Lightning as a hazard is often overlooked, and there is a huge gap in knowledge alongside a large proportion of assumed but inaccurate knowledge about lightning strike. An example of this is within the education system,within the UK where teachers who take children out on a variety of field trips, some in outdoor locations where appropriate shelter may not be available such as outdoor fieldwork activities in rural areas, while not knowing what action to take or believing that they can just apply common sense and this will be best. I recently carried out a survey with a variety of teachers (55) and even disaster managers (4) in the United Kingdom who didn't know about the 30/30 rule - see more below, or how to count using the flash-bang method. Many advised getting away from trees, which is sensible advice, as is finding appropriate strong shelter. The idea is to count the number of seconds between the flash and the bang. However there is a common misconception about this! Many think that every second = 1 mile, but it is in fact every 5 seconds = 1 mile. Also I was always taught to lay down flat on the ground. However this is the WRONG thing to do. Now NOAA, the US Army and others talk about the lightning crouch, which is crouching low, on the balls of your feet with your heels together. This is so that if lightning strikes the ground nearby, it goes in one foot to your heel where it the grounds out, missing internal organs such as the heart and brain. People also don't realise that lightning strike victims can be revived by CPR and the strike is not the same as an electric shock from electricity in a house etc. The reason I ask is that the advice many give to kids and teachers believe, is now seen to be VERY out of date. I am currently polling teachers of Physical Education and Geography here in the UK to find out what advice they would give and follow themselves. So far ALL of them have suggested lying on the ground, which is now considered to be VERY dangerous. What is also interesting is that the fire service in London don't give advice on lightning on their website...A girl was struck last year while chatting on her mobile phone and yet children don't realise they are holding a conductor to their ears....She survived but is still having to use a wheelchair. In the US, I have read that lightning strike is the number two killer after flooding each year...with more deaths than hurricanes or tornadoes (in an average year). Before 1994 in the United States, lightning strikes from 1959-1994 killed 3239 people. And, between 1995 and 2004, another 489 people lost their lives. The reduction in numbers was likely due to increased education about lightning safety. Do you have any other figures on this? In China in 2007, 499 Chinese had been killed up to July 2007 (the year before the 12 month total was 717) source: http://www.alertnet.org/thenews/newsdesk/PEK193605.htm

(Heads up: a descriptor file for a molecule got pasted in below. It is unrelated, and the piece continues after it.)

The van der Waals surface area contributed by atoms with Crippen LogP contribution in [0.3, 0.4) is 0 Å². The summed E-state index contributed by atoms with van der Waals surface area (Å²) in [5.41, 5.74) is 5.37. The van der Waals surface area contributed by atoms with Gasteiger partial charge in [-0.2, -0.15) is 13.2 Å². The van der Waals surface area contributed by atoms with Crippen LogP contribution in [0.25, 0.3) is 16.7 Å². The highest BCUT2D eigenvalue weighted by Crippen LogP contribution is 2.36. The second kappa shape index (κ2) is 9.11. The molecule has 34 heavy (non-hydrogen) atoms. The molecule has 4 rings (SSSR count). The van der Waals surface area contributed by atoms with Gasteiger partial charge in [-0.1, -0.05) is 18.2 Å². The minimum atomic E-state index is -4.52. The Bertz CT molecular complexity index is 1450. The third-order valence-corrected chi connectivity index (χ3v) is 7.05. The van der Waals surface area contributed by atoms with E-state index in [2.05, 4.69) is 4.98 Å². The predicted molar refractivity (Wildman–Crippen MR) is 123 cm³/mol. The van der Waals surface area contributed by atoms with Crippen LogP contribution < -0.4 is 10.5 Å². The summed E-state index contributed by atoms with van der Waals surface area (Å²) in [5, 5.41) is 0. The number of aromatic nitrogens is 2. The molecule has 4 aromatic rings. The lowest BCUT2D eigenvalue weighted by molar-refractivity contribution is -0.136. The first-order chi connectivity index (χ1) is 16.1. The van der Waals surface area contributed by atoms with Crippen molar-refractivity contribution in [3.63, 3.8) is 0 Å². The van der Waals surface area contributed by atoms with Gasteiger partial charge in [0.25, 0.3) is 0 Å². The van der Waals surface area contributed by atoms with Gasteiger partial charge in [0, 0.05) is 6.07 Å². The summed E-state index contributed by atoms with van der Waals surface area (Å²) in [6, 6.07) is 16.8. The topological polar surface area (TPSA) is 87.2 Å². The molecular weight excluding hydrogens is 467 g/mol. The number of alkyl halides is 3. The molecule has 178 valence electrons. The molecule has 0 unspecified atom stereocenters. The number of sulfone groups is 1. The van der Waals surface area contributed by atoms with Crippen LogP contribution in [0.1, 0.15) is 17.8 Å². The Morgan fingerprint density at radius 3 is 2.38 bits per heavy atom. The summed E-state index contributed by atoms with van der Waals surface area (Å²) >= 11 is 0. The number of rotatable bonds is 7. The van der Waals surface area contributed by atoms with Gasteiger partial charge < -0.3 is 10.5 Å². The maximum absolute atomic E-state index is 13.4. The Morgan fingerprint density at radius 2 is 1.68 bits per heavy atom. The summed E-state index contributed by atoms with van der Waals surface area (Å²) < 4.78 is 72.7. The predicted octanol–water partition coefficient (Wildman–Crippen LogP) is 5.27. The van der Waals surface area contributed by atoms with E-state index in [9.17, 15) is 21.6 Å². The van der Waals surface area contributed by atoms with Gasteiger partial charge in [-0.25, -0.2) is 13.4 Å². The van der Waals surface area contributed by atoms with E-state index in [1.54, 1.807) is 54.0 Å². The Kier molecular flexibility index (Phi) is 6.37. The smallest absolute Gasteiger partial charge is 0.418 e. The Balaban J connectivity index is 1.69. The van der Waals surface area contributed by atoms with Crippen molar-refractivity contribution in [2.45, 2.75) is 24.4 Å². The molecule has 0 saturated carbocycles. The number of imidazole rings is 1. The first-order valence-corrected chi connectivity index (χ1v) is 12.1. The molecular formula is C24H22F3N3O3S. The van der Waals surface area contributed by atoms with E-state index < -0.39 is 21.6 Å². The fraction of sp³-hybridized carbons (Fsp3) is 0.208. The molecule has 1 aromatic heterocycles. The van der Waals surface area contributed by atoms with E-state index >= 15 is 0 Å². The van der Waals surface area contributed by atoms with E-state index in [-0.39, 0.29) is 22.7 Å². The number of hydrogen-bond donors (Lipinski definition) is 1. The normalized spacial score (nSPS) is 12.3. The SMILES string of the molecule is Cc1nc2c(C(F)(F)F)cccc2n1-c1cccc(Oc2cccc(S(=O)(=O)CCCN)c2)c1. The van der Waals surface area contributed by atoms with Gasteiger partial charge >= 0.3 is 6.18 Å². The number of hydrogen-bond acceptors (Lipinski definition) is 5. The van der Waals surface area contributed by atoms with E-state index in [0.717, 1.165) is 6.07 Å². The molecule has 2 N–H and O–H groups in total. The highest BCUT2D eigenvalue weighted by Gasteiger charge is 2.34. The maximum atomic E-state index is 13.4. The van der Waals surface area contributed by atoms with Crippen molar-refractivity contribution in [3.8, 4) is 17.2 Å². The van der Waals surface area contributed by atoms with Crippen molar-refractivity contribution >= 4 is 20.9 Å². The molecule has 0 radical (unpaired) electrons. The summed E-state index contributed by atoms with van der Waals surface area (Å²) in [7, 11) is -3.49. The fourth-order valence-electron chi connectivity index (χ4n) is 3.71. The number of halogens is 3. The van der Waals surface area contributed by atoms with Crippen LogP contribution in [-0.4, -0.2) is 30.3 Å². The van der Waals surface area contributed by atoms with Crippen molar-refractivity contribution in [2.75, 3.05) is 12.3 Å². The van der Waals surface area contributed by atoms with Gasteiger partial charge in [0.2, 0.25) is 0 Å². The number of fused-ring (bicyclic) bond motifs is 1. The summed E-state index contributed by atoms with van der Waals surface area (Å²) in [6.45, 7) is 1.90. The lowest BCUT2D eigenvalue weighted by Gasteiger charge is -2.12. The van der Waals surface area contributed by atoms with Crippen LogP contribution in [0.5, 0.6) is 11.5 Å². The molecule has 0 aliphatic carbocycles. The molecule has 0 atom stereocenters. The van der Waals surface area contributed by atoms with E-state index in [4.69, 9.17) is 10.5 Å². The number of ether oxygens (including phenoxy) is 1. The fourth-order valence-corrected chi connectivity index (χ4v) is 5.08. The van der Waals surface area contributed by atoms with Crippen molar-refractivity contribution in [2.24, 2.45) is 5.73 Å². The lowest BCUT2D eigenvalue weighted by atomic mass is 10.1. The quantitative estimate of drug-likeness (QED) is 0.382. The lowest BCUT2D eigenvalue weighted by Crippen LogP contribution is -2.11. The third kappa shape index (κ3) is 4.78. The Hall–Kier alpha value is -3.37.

. And in 1998 an entire African football team was killed as lightning struck on side of the pitch but not the other: http://news.bbc.co.uk/1/hi/world/africa/203137.stm
On the 18th September 2004 a nationally televised college football game had to be suspended for 88 minutes because of lightning. The National Collegiate Athletic Association (NCAA) of America have published guidelines in 1997 which led to a 30-30 rule to be developed by them and the American Meterological Society in 1998.
The first 30 refers to the number of seconds between seeing a flash of lightning and hearing the thunder, the so-called "flash-to-bang" method of distance-ranging, that provides a measure of when the lightning is close enough to be viewed as dangerous. A 30-second count corresponds to a distance of about 6 miles/9.6 km which has previously been shown to include about 80% of the subsequent flashes in a thunderstorm (Lopez and Holle 1999; Murphy and Holle2005). This distance is a conservative but not absolutely safe distance, particularly considering the time required to evacuate a large football stadium when storms are approaching. The second 30 in the 30-30 rule refers to the time that people should wait before resuming outdoor activity after the last lightning is seen or thunder is heard, and the 30-minute count is re-started if any subsequent discharge occurs in the area (Murphy and Holle 2005). I will attach this guideline to this discussion (see below). The graphic to the right is from
which also shows how to do the lightning crouch. However, this is NOT easy to do. I have carried it out with over 240 students from my school and they REMEMBER how to do it! Again I think that this is useful to practice and drill for. But my over-riding concern is that many teachers in charge of students or in loco parentis
do not know what to do and that there assumed or previously taught knowledge is out of date. I will follow this up with the Institute of Education in London where I undertook my post-graduate teaching training to see if something can be done about this.
In the meantime I would appreciate it if anyone knows what advice is given elsewhere or whether school districts have any policy or guidelines on this. If so, upload them onto this discussion. Thanks!